Peter Murphy has been a solo artist far too long to be described as “the Former Bauhaus frontman.” He left all that behind a long time ago, some would say as far back as when he was hospitalized for pneumonia during the recording of the final Bauhaus album.
These days Murphy is still an exceptional performer. His early days were more aggressive; he was possessed by the energy of a very young man struggling to find his voice. Bauhaus was his creative birthplace. When Murphy began performing under his own name the early, unfocused energy grew refined and concentrated. Peter Murphy clearly needs to be taken straight, without a mixer.
His Chicago performance was a good representation of his career since going solo, and it’s amazing how strong his earliest work sounds (Cuts You Up, The Line Between The Devil’s Teeth) back to back with his latest material. The show was powerful and well rehearsed; not a single bad note or missed cue, including choice of the opening act.
Sarah Fimm opened for Murphy sounding an awful lot like an early Sarah McLaughlan-for about sixty seconds. After that, comparisons weren’t useful any longer, her songs are little worlds by themselves, occupying the same space as Tori Amos.
That said, her compositions are unique and strong. Her lyrics are more enjoyable than Amos’s, thanks to a nicely understated delivery. Her voice is another part of the ensemble, supporting the composition instead of overpowering it. Fimm doesn’t clutter, she applies just the right amount of paint on her musical canvas to bring out the image, and no more.
Fimm wrapped up her set with thanks to a very supportive Murphy who has taken her under his wing on this tour, including bringing her on stage during his own set.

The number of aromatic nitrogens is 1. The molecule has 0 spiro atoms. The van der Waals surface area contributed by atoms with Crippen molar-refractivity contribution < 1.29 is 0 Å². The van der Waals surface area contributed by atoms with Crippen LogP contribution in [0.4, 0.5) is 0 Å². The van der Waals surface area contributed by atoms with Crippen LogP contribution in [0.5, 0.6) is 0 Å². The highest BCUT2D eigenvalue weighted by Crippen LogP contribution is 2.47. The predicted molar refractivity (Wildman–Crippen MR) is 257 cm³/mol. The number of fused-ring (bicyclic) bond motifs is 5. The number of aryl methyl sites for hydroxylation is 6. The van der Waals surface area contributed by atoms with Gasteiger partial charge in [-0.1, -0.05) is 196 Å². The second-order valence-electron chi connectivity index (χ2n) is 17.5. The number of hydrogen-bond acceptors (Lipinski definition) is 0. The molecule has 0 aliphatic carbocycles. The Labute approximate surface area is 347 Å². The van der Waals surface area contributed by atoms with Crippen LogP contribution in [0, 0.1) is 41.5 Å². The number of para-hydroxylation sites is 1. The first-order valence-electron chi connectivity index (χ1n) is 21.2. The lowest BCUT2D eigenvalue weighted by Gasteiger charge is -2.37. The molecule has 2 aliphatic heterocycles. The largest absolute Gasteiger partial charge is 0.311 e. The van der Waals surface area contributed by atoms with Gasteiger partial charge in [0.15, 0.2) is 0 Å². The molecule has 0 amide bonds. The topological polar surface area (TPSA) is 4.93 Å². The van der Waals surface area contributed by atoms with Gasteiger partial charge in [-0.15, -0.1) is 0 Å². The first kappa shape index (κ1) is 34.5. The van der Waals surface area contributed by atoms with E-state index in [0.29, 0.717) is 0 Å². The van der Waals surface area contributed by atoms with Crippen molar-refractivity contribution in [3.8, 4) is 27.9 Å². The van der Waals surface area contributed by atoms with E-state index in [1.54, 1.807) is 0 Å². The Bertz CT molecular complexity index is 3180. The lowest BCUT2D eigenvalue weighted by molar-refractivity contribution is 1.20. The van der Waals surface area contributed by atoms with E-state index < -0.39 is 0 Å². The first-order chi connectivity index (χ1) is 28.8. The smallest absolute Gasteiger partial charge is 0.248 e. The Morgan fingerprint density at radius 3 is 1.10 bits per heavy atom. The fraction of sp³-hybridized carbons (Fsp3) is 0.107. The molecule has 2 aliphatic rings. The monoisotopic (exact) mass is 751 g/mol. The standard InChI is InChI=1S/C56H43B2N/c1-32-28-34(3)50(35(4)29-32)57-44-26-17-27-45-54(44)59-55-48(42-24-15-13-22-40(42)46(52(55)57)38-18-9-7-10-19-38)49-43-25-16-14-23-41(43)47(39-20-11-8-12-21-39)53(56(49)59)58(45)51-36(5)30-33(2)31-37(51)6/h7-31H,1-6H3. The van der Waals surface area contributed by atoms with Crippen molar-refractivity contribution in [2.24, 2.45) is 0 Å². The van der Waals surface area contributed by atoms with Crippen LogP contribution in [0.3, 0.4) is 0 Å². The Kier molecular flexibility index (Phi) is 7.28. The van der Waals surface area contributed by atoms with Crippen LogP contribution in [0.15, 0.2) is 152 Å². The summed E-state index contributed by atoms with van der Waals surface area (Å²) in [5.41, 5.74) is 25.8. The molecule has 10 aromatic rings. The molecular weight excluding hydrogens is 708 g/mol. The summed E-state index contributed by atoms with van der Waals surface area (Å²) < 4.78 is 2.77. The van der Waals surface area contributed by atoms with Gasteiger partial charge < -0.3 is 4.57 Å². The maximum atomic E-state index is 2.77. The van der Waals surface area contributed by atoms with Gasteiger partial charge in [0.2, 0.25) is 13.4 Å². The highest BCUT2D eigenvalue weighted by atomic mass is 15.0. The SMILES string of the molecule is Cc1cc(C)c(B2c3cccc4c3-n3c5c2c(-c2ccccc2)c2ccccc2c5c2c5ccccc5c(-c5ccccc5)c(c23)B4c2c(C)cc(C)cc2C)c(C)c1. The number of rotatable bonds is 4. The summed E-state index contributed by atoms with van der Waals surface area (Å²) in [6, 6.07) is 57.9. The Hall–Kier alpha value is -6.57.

Murphy has a strong ego, but there’s no trace of one-upsmanship with him-He walked away from Fimm at once point during a duet to give her some time alone in the spotlight. It was an impressive gesture a lesser singer wouldn’t be capable of doing.
It’s obvious Murphy enjoys the powerful songs in his repertoire, but his real passion is for the slower, moody pieces. Murphy would be right at home performing side-by-side with the Legendary Pink Dots or even Roger Waters.
His voice is amazing and shows no signs of age whatsoever. Murphy still has a bit of a David Bowie hangover-at one point he sang acapella “I’m not afraid of Americans”. It was difficult to tell if he were poking fun at Bowie or making a statement about his interests in Islam in the wake of the American war on terror. Either way, it was a wry moment, but telling.
The opening strains of “Cuts You Up” started an energy at the Metro the rest of the show didn’t quite have, and it seemed as if Murphy was about to launch into a powerful set, but the momentum didn’t last-the band went offstage, came back for the encore but went into a set of slower pieces.
Murphy has a lot of power when it comes to mid-tempo energetic songwriting, it’s a shame he concentrated more on the down-tempo cuts because the audience was clearly ready for something rousing after the classic ‘Cuts You Up’.
Many people with as much stage time as Murphy show signs of wear and tear-the energies are lower, the passions muted. Not so at the Chicago Metro.
If Peter Murphy is slowing down with age, he is doing it in private. His voice is still clear and strong even after many years of hard use in recording studios and smoky venues. Whatever he is doing to keep going after such a long career, it is working well. Murphy continues to put on an excellent show.